I had already suspected that my recent novel, one that I had been working on for the last six months, had a problem – or more specifically – problems. After spending hours and hours within the spaces of the story, I was concerned that I had lost my impartiality. So when I decided ask my editor her opinion on the subject, I was hoping for a very detached and frank perspective.
No, I wouldn’t have minded if she had said “You have an immediate bestseller and I’d want to buy it right now,” but that wasn’t the answer I received. Instead, what she told me loud and clear was that what I had managed to produce amounted to a big, hot mess.
I had received her comments in an e-mail a couple of days after I sent her my draft and while I wasn’t expecting, “it’s perfect, don’t change one word,” it was a real bucket of cold water when I got back page after page of notes.
I could have taken the time to create a wonderful defense – this is why my manuscript is the way it is, and it will all make sense later. However, what I tried hard to do was to listen to the suggestions that were being given and try and get where she was coming from.
I’d spent half a year on the book and it was very difficult not to become very attached to each and every word within. But when I was able to see the book through my editor’s eyes, well it became very easy to understand what didn’t work and why. I want to love it, to be proud of what I had written. But more than that I want my editor and the young readers whom I wrote it for to love it too. It doesn’t really matter why I chose to do this or that, if it doesn’t work, I need to come up with a new way to tell the story. Instead of trying to over describe every nook and cranny, if it didn’t gel with the story, I kicked it to the curb.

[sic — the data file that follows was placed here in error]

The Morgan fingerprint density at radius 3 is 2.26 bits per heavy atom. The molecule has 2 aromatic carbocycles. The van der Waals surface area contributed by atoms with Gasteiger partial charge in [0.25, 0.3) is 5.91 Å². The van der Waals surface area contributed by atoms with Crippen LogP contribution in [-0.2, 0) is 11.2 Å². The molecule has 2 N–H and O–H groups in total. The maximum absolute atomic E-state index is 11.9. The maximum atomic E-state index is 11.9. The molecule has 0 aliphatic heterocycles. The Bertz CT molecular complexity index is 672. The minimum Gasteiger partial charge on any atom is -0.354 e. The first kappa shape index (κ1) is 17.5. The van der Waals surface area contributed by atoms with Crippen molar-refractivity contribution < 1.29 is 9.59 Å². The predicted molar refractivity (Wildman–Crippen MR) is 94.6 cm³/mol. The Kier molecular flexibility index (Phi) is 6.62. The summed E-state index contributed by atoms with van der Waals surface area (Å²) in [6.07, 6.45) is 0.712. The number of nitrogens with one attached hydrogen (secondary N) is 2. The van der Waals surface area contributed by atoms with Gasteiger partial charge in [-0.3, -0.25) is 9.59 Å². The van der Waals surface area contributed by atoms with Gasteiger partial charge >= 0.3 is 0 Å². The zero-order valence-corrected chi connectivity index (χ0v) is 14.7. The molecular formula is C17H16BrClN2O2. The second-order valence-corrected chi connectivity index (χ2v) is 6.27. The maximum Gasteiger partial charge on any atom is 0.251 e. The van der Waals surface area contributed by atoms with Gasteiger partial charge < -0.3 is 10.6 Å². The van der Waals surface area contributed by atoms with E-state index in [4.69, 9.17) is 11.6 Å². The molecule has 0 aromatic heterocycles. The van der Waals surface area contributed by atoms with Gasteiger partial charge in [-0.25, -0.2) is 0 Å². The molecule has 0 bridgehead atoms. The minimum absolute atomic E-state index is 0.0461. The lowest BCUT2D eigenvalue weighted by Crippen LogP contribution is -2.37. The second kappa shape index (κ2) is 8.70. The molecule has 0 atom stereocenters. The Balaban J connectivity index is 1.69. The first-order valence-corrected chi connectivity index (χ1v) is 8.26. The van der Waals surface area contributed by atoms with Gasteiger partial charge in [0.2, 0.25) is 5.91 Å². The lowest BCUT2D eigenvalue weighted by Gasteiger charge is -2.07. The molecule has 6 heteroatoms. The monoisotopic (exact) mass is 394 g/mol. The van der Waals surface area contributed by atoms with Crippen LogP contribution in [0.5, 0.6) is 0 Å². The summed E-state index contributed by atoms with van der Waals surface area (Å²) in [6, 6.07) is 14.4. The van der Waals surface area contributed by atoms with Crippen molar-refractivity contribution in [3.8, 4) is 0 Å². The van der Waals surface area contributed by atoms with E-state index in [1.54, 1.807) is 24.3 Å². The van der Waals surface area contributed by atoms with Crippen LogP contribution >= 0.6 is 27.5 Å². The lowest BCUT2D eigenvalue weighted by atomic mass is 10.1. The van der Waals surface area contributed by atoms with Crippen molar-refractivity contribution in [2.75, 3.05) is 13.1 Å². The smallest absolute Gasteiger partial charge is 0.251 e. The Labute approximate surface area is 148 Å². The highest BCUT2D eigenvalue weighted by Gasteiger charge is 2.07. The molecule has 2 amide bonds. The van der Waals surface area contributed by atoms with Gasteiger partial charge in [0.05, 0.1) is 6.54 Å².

Not that that is an easy decision to make. But I’ve spent so long on this version, I have to make it work. It’s funny how many times I catch myself saying this even when, with each rewrite, it gets clunkier and increasingly awkward.
What I need to do, and I eventually did do, was to walk away from the project for a little while. I spent time working in the woodshop, or preparing the raised beds in the garden. I try to keep my mind occupied on other things, but when I do think about my story, I think about what inspired me to tell this particular tale. I think about my audience and what I want them to feel. I contemplate what’s working in the present form and to recognize what may not be. Only when I have these things in mind do I sit down again to write.
But here’s the real kicker. When I return to my story, I don’t open the old clunky file and try to beat it into shape. Instead, what I have found to be a game-changer is that when I am ready, I open a new document and start all over from scratch.
“What? How can you do that when you’ve spent so much time on the other version?”
Truthfully, if it isn’t working, it doesn’t matter how long I’ve spent on it. This is a difficult lesson to learn, but it is also liberating. The best way to tell a great story, is to start fresh with a clear vision in mind. Oh, I keep all my notes and revisions very close by, but I try to tell the story as if I am doing for the first time. The more I do this, the happier I have been with the results that come out. Obviously, I wish that I didn’t have to spend some much time and effort in getting to this point instead of continuing to struggle with whatever hot mess I’ve created. But in many ways, it’s having gone through those bumps and pitfalls, that makes me love what comes out even more.